The House of Ptolemy is a resource guide, intended as a study aid and to provide bibliographical material for students of Greco-Roman Egypt. The main focus of the site, as its name suggests, is the period of the Ptolemaic kings (331 BCE - 30 BCE), descendants of Macedonian Greeks. There are also compendious sections on Roman, Byzantine and modern Egypt. Within these periods, links are arranged by theme into sets and subsets, in a fashion that is generally clear and efficient. Topics covered include: historical overviews; Ptolemaic numismatics; Ptolemaic genealogy and king lists; the transition to Roman provincial Egypt; the city of Alexandria; the culture of Ptolemaic Egypt; the Ptolemaic empire outside Egypt; the Jews of Egypt. Most of the links are presented with a comment from the site's author: this is a personal list, not a faculty or institutional webpage. The selection of items is therefore prone to subjectivity and its completeness cannot be guaranteed; furthermore, material of widely varying intellectual depth, rigour, and specialisation is included among the links. At the time of writing this review, the site was last updated in 2002 - this meant that some of the links were no longer functional. Nonetheless, there is a wealth of material here, well organised; the numerous awards garnered by the page indicate its worth. This site is a useful starting point for students.
This is the website of the Medieval Institute Library at the University of Notre Dame, a uniquely rich resource for medieval studies in that it gathers in one place some 90,000 volumes; various collections of handbooks, series, pamphlets, reprints and photographic materials; microfilm and microfiche copies of some 3,000 medieval manuscripts and facsimile reprints from European libraries; a large collection of manuscript catalogues and materials on palaeography, diplomatics, and early printed books; and a collection of more than 200 medieval seals in facsimile. The library holdings on the history of medieval universities and medieval education reflect the Medieval Institute's scholarly interest in intellectual history, including that of the Byzantine Empire.
"Nazianzos", the website of the Centre for the Study of Gregory of Nazianzus, based at the Université catholique de Louvain in Belgium, is devoted to the life and work of the fourth-century Cappadocian theologian, Gregory of Nazianzus (c.325-390). For the most part delivered in French (although a number of sections have English versions), the site includes a brief essay on textual transmission, online databases for finding manuscripts of Gregory's Orations, bibliographies of editions and translations, and information about the Centre's activities and projects. Through an international collaboration, the Centre is also building a critical edition of Gregory's texts, while evaluating the impact of his thought on the Oriental Christian cultures. Their results can be observed through a series of annual reports (available in French only). The site also functions as a gateway to some of the material on the early church fathers available on the Internet. Directed primarily towards professional academics and research students, Nazianzos will be of use to those interested in early church history, theology or biblical hermeneutics, and particularly anyone working at the advanced level on Greek Orthodox Christianity in the fourth and fifth centuries, Gregory of Nazianzus himself, or the impact of his writings.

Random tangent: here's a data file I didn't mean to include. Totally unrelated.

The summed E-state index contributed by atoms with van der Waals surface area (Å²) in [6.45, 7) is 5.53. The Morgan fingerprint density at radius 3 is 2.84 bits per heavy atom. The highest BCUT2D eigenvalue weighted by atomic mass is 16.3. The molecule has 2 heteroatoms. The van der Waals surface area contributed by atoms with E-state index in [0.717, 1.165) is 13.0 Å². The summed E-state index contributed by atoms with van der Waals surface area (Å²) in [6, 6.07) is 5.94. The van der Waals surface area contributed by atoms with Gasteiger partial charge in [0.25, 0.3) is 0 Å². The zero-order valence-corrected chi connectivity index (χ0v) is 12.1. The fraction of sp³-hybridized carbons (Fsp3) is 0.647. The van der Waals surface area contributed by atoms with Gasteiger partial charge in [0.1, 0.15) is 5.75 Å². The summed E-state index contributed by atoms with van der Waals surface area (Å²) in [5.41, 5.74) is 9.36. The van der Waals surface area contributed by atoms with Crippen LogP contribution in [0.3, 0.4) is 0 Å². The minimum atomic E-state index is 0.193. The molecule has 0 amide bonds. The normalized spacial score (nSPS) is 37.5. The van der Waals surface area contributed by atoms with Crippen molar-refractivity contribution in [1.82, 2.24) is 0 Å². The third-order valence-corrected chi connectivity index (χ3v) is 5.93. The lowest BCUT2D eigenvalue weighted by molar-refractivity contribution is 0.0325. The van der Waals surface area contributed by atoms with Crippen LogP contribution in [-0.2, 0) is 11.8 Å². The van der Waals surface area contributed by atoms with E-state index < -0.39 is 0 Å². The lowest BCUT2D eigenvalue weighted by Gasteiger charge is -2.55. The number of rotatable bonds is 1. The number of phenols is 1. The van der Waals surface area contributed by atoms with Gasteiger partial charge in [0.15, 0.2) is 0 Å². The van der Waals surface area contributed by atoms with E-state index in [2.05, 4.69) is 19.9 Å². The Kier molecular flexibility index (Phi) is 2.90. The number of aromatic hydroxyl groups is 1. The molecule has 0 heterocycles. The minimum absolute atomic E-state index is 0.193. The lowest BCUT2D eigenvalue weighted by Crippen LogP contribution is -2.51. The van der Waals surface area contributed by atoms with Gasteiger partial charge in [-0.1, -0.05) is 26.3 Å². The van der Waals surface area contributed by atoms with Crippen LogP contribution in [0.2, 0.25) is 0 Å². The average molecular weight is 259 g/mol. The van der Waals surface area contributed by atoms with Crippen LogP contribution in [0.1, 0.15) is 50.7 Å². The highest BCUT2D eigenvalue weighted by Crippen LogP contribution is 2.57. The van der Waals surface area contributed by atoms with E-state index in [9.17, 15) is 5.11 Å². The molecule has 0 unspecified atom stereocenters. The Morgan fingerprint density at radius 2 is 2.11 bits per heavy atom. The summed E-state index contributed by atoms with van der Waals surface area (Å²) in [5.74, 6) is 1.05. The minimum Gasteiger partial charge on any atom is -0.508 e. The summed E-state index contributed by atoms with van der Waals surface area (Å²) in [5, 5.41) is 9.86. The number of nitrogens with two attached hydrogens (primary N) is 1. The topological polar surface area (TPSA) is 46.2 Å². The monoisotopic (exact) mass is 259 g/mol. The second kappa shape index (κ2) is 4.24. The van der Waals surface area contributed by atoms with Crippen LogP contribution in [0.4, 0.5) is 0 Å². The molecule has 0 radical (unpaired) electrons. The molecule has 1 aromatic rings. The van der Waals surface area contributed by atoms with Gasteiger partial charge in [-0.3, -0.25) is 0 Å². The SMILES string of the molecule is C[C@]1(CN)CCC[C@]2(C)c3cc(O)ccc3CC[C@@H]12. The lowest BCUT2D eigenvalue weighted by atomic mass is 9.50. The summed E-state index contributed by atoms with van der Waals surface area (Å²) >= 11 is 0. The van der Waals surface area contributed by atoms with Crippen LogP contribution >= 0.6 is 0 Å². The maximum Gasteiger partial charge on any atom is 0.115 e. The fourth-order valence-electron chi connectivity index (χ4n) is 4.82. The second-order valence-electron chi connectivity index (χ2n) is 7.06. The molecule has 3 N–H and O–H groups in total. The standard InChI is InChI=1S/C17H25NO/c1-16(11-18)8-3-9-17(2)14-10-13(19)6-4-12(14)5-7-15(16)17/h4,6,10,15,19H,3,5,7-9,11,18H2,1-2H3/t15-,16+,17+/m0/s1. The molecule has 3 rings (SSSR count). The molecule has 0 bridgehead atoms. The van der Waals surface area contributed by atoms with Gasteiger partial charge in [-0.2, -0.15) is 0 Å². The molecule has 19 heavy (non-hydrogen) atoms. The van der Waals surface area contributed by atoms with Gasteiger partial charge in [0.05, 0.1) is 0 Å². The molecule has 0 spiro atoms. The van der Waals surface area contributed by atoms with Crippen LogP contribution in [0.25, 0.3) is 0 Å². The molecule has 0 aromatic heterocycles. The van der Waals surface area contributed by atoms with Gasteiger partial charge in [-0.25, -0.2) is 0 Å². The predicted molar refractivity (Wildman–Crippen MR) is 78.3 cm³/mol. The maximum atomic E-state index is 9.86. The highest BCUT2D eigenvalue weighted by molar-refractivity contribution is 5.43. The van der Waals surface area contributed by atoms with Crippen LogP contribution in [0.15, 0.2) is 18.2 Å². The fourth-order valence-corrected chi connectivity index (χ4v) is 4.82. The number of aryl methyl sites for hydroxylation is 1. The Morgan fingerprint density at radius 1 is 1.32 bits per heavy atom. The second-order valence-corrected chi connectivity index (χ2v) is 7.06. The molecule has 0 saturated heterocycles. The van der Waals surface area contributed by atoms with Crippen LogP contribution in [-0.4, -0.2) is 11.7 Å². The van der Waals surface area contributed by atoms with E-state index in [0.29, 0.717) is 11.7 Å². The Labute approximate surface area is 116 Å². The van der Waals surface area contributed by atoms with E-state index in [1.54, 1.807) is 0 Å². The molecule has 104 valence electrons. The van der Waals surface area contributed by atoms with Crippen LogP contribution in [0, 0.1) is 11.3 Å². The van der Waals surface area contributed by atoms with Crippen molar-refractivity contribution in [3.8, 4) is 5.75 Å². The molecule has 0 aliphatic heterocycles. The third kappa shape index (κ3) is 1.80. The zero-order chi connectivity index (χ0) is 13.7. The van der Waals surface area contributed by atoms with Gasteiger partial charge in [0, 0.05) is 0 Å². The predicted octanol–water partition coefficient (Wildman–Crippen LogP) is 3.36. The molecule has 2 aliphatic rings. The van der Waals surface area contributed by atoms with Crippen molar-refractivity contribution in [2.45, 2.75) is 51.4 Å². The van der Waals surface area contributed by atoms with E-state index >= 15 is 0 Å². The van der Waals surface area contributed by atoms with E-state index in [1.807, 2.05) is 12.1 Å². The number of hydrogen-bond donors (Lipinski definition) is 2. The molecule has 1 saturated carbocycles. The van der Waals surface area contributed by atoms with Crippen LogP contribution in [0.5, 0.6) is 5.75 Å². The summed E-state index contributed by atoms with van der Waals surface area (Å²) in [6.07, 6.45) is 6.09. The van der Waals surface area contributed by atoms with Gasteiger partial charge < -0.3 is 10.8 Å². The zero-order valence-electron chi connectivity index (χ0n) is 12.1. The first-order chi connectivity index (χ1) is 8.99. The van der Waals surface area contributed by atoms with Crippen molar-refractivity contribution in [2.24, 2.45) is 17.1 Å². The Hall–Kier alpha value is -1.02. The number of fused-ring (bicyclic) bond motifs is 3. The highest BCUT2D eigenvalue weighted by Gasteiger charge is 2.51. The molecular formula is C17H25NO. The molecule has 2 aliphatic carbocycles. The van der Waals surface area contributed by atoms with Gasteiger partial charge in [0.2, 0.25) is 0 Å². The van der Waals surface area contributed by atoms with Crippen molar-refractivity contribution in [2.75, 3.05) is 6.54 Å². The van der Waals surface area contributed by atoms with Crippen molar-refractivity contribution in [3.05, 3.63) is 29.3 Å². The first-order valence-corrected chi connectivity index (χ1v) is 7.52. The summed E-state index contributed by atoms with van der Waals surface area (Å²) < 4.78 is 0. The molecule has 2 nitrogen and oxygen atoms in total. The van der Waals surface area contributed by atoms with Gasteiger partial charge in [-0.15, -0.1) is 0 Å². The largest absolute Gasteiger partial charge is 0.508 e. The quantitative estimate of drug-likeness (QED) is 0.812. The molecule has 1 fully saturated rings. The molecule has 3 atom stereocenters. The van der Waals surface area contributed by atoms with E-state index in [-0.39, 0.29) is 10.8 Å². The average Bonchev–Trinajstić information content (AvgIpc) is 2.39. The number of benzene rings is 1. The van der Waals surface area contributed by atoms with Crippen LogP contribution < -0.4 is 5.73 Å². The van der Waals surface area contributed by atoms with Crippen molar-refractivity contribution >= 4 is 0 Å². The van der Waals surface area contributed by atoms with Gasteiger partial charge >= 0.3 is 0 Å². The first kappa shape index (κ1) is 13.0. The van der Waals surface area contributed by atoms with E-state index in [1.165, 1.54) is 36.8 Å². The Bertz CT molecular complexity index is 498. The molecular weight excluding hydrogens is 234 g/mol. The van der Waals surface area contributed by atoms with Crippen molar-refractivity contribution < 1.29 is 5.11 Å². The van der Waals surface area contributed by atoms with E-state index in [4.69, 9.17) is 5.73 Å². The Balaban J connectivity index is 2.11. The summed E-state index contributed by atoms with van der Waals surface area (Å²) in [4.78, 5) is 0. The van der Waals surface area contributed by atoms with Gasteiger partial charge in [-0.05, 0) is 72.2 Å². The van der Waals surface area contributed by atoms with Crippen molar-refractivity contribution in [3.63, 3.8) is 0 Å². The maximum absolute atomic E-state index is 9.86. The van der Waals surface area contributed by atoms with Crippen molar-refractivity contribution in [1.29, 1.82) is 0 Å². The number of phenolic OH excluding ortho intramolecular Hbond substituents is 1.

The website "Porphyra" is a free, online, full-text journal focusing on Byzantine studies. The journal is published in PDF format and contains illustrated papers from members of an Italian online "community" and Italian scholars. Most of the papers are referenced and in Italian, with a few translated in English. Each issue of the journal concentrate on particular topics such as Byzantine Italy; Emperor Justinian; Emperor Constantine; the Comneni (1081-1181). There are a few supplements, which are smaller and more specialist issues, focusing on particular themes. Previously published numbers include themes such as Byzantine law and the inheritance of Roman military strategy. Many papers can be of interest to researchers, at least because they are informative and some are reductions of past scholarly work or notes of current research. However, the papers are not peer reviewed and some contributions are amateur or summarise textbooks. Because of this, undergraduate students should not use this resource and rather use printed or peer reviewed resources. Postgraduate students and researchers may read it with caution and find new ideas, which may be discussed with the authors in the online community. The journal is quite innovative and commendable for being produced by an online community, especially as it unites scholars and public. Whilst the papers in this journal are on open invitation to discussion and eventually inspire research, they are not the publication of completed research as in scientific journals and readers need to be aware of this. Also, there is no indication of the date of publication of each issue.